Alzheimer’s Versus Dementia: 5 Things You Should Know
Description: Learn the difference between these two conditions, often seen as the same. They’re not.
Slide one: An Alzheimer’s vs dementia run-through is much needed, primarily because some people consider them to be interchangeable. We’re speaking of two completely different meanings here: one is a neurological disease, and the other is a group of symptoms.
Slide two: Alzheimer’s
Alzheimer’s is a progressive neurological disease, which means it worsens over time. It gradually disrupts memory and normal thinking skills, later preventing a person’s ability to perform mundane tasks. It’s the main cause of more than 60% of dementia cases. Difficulty remembering fresh information is a primary warning sign.
Slide three: Dementia
Dementia isn’t a disease on itself. It’s a syndrome that groups a range of symptoms, all of which damage someone’s ability to think lucidly or remember events. Contrary to Alzheimer’s, it’s not a cause. Dementia can accompany illnesses such as AIDS, Lyme disease, Parkinson’s disease, among others.
Slide four: Who’s at risk of Alzheimer’s and dementia?
Although most cases of Alzheimer’s develop after 65 years of age, family history can contribute to early-onset Alzheimer’s in people under 65. Aging is the No. 1 risk factor, but history and heredity aren’t far behind.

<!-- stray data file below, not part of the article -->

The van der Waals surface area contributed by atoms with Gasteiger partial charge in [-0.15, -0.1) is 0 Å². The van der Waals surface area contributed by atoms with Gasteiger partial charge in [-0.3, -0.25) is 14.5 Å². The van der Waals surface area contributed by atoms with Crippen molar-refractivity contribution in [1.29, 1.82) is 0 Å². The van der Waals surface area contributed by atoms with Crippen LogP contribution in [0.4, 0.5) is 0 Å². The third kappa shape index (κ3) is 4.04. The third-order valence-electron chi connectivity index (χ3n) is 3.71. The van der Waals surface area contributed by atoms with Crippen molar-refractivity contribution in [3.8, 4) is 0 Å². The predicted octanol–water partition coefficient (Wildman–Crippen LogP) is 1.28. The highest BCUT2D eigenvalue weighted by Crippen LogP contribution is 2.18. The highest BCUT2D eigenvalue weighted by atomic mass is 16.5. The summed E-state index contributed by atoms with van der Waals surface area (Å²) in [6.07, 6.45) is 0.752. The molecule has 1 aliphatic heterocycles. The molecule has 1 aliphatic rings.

Dementia, however, might affect people of any age. For example, if a child has a traumatic brain injury, that could cause dementia.
Slide five: How to prevent them?
A healthy physical and cognitive lifestyle is the best way to forestall Alzheimer’s to date. Not smoking, eating a plant-based and fatty acid-rich diet, exercising regularly, and practicing cognitive skills may decrease risk factors.
When it comes to dementia, one can prevent it by protecting oneself against the diseases that initially cause it.
Slide six: Is there a cure?
While there is no cure for Alzheimer’s disease, the symptoms can be treated and slowed down. Dementia can be irreversible in some cases — in other cases, as long as the root cause is treated, it will subside.
Final slide: When not curable, it’s preventable. When not preventable, it’s treatable. You can support ongoing research and help people get informed by donating money to Alzheimer’s and dementia associations today.